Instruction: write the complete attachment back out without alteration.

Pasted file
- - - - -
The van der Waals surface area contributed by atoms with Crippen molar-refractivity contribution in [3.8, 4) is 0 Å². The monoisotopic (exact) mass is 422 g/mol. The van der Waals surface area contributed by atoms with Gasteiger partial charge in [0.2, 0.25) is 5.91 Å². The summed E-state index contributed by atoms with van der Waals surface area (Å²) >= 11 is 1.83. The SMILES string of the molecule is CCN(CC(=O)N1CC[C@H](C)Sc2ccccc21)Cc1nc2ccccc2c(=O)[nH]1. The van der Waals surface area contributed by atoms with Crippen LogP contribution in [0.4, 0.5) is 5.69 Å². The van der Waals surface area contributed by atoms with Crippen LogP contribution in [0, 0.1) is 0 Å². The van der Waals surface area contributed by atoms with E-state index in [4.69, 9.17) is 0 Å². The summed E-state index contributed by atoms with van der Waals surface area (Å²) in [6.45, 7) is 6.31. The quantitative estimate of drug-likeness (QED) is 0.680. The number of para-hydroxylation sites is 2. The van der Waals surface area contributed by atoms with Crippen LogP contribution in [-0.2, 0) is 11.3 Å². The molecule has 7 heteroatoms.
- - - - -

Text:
The van der Waals surface area contributed by atoms with Crippen molar-refractivity contribution in [3.8, 4) is 0 Å². The monoisotopic (exact) mass is 422 g/mol. The van der Waals surface area contributed by atoms with Gasteiger partial charge in [0.2, 0.25) is 5.91 Å². The summed E-state index contributed by atoms with van der Waals surface area (Å²) >= 11 is 1.83. The SMILES string of the molecule is CCN(CC(=O)N1CC[C@H](C)Sc2ccccc21)Cc1nc2ccccc2c(=O)[nH]1. The van der Waals surface area contributed by atoms with Crippen LogP contribution in [0.4, 0.5) is 5.69 Å². The van der Waals surface area contributed by atoms with Crippen LogP contribution in [0, 0.1) is 0 Å². The van der Waals surface area contributed by atoms with E-state index in [4.69, 9.17) is 0 Å². The summed E-state index contributed by atoms with van der Waals surface area (Å²) in [6.45, 7) is 6.31. The quantitative estimate of drug-likeness (QED) is 0.680. The number of para-hydroxylation sites is 2. The van der Waals surface area contributed by atoms with Crippen LogP contribution in [-0.2, 0) is 11.3 Å². The molecule has 7 heteroatoms.